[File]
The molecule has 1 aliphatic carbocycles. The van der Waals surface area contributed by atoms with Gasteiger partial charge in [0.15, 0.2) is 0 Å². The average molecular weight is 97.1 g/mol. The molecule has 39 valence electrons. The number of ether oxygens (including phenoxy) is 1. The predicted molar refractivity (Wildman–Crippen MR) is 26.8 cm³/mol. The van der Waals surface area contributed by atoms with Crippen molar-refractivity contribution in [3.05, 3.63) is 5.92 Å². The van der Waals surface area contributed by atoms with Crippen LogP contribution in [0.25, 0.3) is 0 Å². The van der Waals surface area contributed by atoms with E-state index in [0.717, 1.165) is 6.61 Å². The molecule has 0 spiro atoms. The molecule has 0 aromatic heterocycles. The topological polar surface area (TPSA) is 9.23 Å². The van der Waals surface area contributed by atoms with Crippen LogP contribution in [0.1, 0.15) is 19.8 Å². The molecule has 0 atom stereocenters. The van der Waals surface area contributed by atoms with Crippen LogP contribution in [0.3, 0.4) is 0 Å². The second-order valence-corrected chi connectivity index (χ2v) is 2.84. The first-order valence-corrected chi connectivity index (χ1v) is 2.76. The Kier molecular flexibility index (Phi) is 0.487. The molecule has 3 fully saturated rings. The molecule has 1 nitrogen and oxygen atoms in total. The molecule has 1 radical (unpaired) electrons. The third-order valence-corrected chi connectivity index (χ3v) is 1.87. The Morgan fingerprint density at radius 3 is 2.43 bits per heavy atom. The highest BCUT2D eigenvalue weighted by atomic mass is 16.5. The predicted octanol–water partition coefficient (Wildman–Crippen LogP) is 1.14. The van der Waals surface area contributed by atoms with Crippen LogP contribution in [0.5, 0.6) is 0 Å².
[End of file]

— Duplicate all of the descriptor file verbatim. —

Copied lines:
The molecule has 1 aliphatic carbocycles. The van der Waals surface area contributed by atoms with Gasteiger partial charge in [0.15, 0.2) is 0 Å². The average molecular weight is 97.1 g/mol. The molecule has 39 valence electrons. The number of ether oxygens (including phenoxy) is 1. The predicted molar refractivity (Wildman–Crippen MR) is 26.8 cm³/mol. The van der Waals surface area contributed by atoms with Crippen molar-refractivity contribution in [3.05, 3.63) is 5.92 Å². The van der Waals surface area contributed by atoms with Crippen LogP contribution in [0.25, 0.3) is 0 Å². The van der Waals surface area contributed by atoms with E-state index in [0.717, 1.165) is 6.61 Å². The molecule has 0 spiro atoms. The molecule has 0 aromatic heterocycles. The topological polar surface area (TPSA) is 9.23 Å². The van der Waals surface area contributed by atoms with Crippen LogP contribution in [0.1, 0.15) is 19.8 Å². The molecule has 0 atom stereocenters. The van der Waals surface area contributed by atoms with Crippen LogP contribution in [0.3, 0.4) is 0 Å². The second-order valence-corrected chi connectivity index (χ2v) is 2.84. The first-order valence-corrected chi connectivity index (χ1v) is 2.76. The Kier molecular flexibility index (Phi) is 0.487. The molecule has 3 fully saturated rings. The molecule has 1 nitrogen and oxygen atoms in total. The molecule has 1 radical (unpaired) electrons. The third-order valence-corrected chi connectivity index (χ3v) is 1.87. The Morgan fingerprint density at radius 3 is 2.43 bits per heavy atom. The highest BCUT2D eigenvalue weighted by atomic mass is 16.5. The predicted octanol–water partition coefficient (Wildman–Crippen LogP) is 1.14. The van der Waals surface area contributed by atoms with Crippen LogP contribution in [0.5, 0.6) is 0 Å².